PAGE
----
This is the story of how I improved my rock climbing skills from beginner to mid intermediate level in 20 hours.
I’ve encountered a book titled “The First 20 Hours” written by Josh Kaufman a few years ago. The book was about how to systematically learn a new skill and be good at it in a very short period of time! It inspired me so I decided to see for myself how far I could get with 20 hours of deliberate practice.
I had 15 sessions with roughly 77 minutes of active rock climbing time each. And 10 leg strengthening sessions for 6 minutes each.
You might be asking “what is active rock climbing time?”. And just so we’re clear, it means the actual time I used for improving my climbing skill. I only timed myself when I’m climbing on the wall or I’m doing strength training at home. I know that resting is an important part of training but I don’t count it as active training time. You can be in the gym for 3 hours but if your combined lifting time is 30 minutes, then you only practiced for 30 minutes, right?
If you know the enemy and know yourself, you need not fear the result of a hundred battles. If you know yourself but not the enemy, for every victory gained you will also suffer a defeat. If you know neither the enemy nor yourself, you will succumb in every battle.– Sun Tzu, The Art of War
The Rock Climbing Research
I needed to get a good grip about rock climbing since I wanted to be better in 20 hours of active climbing time. I did some research and had conversations with instructors to understand it better.
I’m a big believer of the Pareto principle or the 80/20 rule. It states that 80% of your results will come from 20% of your activities. And my research goal was to identify the few most important pieces of information that could help me improve fast.
1. Don’t rely too much on upper body strength
Most people think that you need to have a strong upper body for rock climbing. They are only partially correct though. Relying too much on it is the most common mistake rock climbing beginners do.
Your forearms are the first to get tired or pumped during a climb. They also dictate how long you will be able to climb for a session. Frequent pulling yourself up with your arms can quickly sap your energy during a climb. This is related to my next point.
2. Push yourself up with your toes and legs
Not relying as much on your upper body means that your lower body will have to work more. This is okay because if you think about it, your leg muscles are at least twice as big as your arms. Your legs can carry more weight than your arms could.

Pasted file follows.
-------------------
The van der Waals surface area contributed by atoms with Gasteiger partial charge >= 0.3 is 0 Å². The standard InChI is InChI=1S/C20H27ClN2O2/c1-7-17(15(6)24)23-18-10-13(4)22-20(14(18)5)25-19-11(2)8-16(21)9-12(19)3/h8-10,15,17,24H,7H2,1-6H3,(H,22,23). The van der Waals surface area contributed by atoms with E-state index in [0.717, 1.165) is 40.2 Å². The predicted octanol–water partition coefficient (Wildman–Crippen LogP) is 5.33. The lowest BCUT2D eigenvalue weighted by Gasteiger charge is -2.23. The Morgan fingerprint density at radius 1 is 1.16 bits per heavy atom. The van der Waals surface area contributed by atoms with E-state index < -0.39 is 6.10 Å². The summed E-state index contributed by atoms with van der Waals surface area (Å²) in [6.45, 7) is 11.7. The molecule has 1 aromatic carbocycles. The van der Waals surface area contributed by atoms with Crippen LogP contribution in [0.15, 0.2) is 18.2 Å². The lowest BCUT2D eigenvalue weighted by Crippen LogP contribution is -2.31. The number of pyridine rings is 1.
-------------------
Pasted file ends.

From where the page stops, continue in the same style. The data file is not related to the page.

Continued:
Focus on pushing yourself up with your legs instead of pulling yourself up with your arms. This habit will help you become more efficient in climbing.
Strengthen your toes and calves. The rock holds become smaller or more difficult as the walls become harder. And the only way to step on these small holds is by using your toes.
3. Basic Balancing
Losing your balance means falling off the wall. You achieve balance by eliminating the swing through good body positioning. Thus, it is important that you understand how to properly position your limbs, torso and hips.
For beginners, the most important concept is the “rock over”. Your goal is to position your hips on top of your standing leg. Doing this will lessen the amount of work needed from your arms when ascending a certain position.
4. Mental Puzzle
Rock climbing offers a full variety of rock hold combinations that will test your strength, balance and puzzle solving skills.
Muscling your way up will work for easy walls but not so much for more difficult ones. Route reading becomes necessary as the walls you climb become harder. You need to plan which moves are better to use for specific hold combinations. If you aren’t efficient with your moves, then you’ll run out of strength and fall off the wall.
5. High Weight Loss
This info is less important compared to the first four I mentioned above.
I researched this info only because I am an ectomorph who wanted to gain muscle mass and faster recovery. Ectomorphs are naturally skinny people who have a hard time gaining muscle mass.
You spend around 9 times energy when you rock climb compared to when you are resting. Rock climbing regularly is enough to lose you pounds from your belly. This also means that you’ll need to eat more if you are trying to gain weight. (You need to eat so much more if you are an ectomorph like me)
You need to measure your baseline if you wish to know your progress. Research says that it is important to have strong legs for pushing yourself up and strong arms for pulling yourself up. And your climbing skill will depend on your combined technique and strength.
Here are my baseline stats measured on Jan 21, 2019:
- 57.9 kg. I wasn’t underweight but I was definitely skinny. Arms were thin and rib cage was visible on my chest.
- Shoulder leaning half pistol squats – 6 per leg x 1 set. I chose this exercise as my leg strength baseline because rock climbing involves a lot of standing up with one leg.
- Pull Ups – 3 max reps x 1 set. Pulling yourself up is important for climbing inclined walls and overhangs.
3. Rock Climbing Skill
- Capable of climbing mid beginner routes (french grade: 5a) cleanly.
This training plan is what I’ve come up with based on my rock climbing research. The main goal of this training is functional leg development. Anything else exists as support for the main goal.
1. Equipment Used
- Rock climbing shoes – These are like ballerina shoes for rock climbers. They help you stand on your toes much easier than rubber shoes. Rent or buy one at your local gym and have your instructors assist you.